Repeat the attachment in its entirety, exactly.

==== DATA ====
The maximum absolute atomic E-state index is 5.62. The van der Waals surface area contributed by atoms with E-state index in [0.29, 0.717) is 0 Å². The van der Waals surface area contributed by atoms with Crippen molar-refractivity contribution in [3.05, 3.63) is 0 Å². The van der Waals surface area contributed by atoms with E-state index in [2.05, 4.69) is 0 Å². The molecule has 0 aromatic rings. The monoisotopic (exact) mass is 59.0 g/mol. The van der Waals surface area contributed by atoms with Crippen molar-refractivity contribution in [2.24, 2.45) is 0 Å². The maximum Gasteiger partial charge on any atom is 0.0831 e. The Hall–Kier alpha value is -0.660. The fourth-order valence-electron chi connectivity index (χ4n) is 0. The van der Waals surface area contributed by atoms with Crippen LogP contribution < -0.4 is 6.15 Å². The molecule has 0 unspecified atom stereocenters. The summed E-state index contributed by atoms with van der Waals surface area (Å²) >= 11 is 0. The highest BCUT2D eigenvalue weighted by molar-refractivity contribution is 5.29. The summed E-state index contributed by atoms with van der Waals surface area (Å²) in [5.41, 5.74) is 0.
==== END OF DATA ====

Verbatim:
The maximum absolute atomic E-state index is 5.62. The van der Waals surface area contributed by atoms with E-state index in [0.29, 0.717) is 0 Å². The van der Waals surface area contributed by atoms with Crippen molar-refractivity contribution in [3.05, 3.63) is 0 Å². The van der Waals surface area contributed by atoms with E-state index in [2.05, 4.69) is 0 Å². The molecule has 0 aromatic rings. The monoisotopic (exact) mass is 59.0 g/mol. The van der Waals surface area contributed by atoms with Crippen molar-refractivity contribution in [2.24, 2.45) is 0 Å². The maximum Gasteiger partial charge on any atom is 0.0831 e. The Hall–Kier alpha value is -0.660. The fourth-order valence-electron chi connectivity index (χ4n) is 0. The van der Waals surface area contributed by atoms with Crippen LogP contribution < -0.4 is 6.15 Å². The molecule has 0 unspecified atom stereocenters. The summed E-state index contributed by atoms with van der Waals surface area (Å²) >= 11 is 0. The highest BCUT2D eigenvalue weighted by molar-refractivity contribution is 5.29. The summed E-state index contributed by atoms with van der Waals surface area (Å²) in [5.41, 5.74) is 0.